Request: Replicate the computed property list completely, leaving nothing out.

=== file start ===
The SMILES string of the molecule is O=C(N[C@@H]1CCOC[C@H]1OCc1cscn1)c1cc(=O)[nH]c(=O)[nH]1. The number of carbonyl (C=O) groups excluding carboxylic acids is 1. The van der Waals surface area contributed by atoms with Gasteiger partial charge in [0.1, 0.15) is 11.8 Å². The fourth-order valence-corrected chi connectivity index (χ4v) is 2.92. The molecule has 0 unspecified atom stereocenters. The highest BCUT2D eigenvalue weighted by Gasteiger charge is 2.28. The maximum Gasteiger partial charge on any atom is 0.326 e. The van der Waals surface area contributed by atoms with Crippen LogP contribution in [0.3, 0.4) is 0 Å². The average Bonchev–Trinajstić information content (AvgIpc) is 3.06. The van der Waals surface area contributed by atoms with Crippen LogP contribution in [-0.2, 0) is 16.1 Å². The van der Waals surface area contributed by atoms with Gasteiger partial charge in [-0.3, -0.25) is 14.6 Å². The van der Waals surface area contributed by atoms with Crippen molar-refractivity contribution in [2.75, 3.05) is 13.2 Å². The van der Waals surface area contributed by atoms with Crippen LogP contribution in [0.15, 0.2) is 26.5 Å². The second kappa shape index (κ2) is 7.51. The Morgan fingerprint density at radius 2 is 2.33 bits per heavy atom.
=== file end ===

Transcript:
The SMILES string of the molecule is O=C(N[C@@H]1CCOC[C@H]1OCc1cscn1)c1cc(=O)[nH]c(=O)[nH]1. The number of carbonyl (C=O) groups excluding carboxylic acids is 1. The van der Waals surface area contributed by atoms with Gasteiger partial charge in [0.1, 0.15) is 11.8 Å². The fourth-order valence-corrected chi connectivity index (χ4v) is 2.92. The molecule has 0 unspecified atom stereocenters. The highest BCUT2D eigenvalue weighted by Gasteiger charge is 2.28. The maximum Gasteiger partial charge on any atom is 0.326 e. The van der Waals surface area contributed by atoms with Crippen LogP contribution in [0.3, 0.4) is 0 Å². The average Bonchev–Trinajstić information content (AvgIpc) is 3.06. The van der Waals surface area contributed by atoms with Crippen LogP contribution in [-0.2, 0) is 16.1 Å². The van der Waals surface area contributed by atoms with Gasteiger partial charge in [-0.3, -0.25) is 14.6 Å². The van der Waals surface area contributed by atoms with Crippen molar-refractivity contribution in [2.75, 3.05) is 13.2 Å². The van der Waals surface area contributed by atoms with Crippen LogP contribution in [0.15, 0.2) is 26.5 Å². The second kappa shape index (κ2) is 7.51. The Morgan fingerprint density at radius 2 is 2.33 bits per heavy atom.